Stiff is not only one of the most enthralling books I have read in a long time, but also one of the funniest. Which is not exactly what you would expect from a book about cadavers. But with this book, Roach joins the ranks of those science writers who have become personal heroes of mine with their ability to explain complex concepts in such a way that even a dolt like me can understand them.
I have always been fascinated by the workings of the body (you can't stumble through a Master's in Physiology without some level of enthusiasm), and have never been particularly squeamish about the processes of decomposition. But even if you are bothered by the engrossing details of decay or by the thought of injury analysis of the human wreckage that is sometimes required to piece together the details of an air crash, I guarantee that you will be fascinated by the lengthy history of body snatching for the purposes of human dissection, by bizarre tales of medical cannibalism, and by a litany of attempts at human head transplantation.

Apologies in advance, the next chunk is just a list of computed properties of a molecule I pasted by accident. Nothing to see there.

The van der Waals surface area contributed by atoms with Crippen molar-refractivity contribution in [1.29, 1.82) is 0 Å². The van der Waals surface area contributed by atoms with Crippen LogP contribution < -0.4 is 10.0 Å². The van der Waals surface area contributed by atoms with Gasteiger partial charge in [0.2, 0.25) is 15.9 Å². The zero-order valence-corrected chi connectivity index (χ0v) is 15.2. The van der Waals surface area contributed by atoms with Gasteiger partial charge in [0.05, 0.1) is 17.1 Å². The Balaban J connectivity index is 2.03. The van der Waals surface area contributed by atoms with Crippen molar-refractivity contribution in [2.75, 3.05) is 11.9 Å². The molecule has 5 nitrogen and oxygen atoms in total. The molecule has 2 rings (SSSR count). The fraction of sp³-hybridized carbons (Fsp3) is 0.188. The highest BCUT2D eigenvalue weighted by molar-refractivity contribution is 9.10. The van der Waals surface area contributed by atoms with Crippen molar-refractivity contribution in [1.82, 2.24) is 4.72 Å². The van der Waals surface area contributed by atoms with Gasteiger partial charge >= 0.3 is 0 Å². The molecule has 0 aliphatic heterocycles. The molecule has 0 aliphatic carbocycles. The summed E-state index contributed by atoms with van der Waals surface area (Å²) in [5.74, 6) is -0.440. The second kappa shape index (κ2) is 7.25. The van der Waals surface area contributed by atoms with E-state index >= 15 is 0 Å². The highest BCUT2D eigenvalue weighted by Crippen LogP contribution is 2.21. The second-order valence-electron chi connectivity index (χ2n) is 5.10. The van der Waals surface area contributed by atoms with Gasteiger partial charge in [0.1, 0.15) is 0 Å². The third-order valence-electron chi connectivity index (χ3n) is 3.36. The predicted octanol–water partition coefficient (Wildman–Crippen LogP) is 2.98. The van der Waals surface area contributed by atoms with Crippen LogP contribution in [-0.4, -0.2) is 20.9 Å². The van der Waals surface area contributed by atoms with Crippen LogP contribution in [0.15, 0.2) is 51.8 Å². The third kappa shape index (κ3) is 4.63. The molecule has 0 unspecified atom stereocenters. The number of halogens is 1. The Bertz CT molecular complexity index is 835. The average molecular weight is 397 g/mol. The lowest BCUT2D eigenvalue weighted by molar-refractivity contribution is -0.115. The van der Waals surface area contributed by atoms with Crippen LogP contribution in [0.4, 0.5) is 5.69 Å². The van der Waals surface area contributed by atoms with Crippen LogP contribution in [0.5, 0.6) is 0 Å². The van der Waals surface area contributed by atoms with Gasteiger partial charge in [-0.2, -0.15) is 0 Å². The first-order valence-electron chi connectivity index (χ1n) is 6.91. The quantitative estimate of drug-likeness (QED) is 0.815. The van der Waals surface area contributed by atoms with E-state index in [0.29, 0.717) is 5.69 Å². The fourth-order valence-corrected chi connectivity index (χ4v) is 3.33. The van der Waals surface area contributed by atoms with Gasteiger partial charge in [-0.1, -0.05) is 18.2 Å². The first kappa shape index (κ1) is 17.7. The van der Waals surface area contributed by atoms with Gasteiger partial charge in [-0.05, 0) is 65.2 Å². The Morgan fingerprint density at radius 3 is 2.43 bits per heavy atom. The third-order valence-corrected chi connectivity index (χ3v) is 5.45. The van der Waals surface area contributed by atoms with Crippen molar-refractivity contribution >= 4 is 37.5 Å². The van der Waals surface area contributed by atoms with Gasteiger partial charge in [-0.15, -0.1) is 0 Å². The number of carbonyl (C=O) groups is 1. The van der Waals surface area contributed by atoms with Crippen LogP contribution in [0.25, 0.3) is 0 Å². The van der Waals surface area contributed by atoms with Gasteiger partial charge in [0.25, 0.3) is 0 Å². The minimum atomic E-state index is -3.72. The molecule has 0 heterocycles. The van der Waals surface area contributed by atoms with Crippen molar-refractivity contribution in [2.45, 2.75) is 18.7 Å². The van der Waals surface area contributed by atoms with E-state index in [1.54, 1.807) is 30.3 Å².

Roach looks at the use of cadavers in medical school anatomy classes and as practice tools for plastic surgeons, as volunteers in body farms to pinpoint decomposition times and factors for crime analysis, at the use of body parts in crash injury studies and in ballistics and bomb analyses, and she ponders the concept of the human soul and the issues that arise in brain death.
Who knew that dead people led such busy and intriguing lives?
Did I mention that Stiff is hilarious? Somehow Roach manages to bring real laugh out loud humour to the subject, while still treating the deceased with dignity and compassion.
Personally I cannot wait to read Mary Roach's other books - Spook: Science Tackles the Afterlife and Bonk: The Curious Coupling of Science and Sex.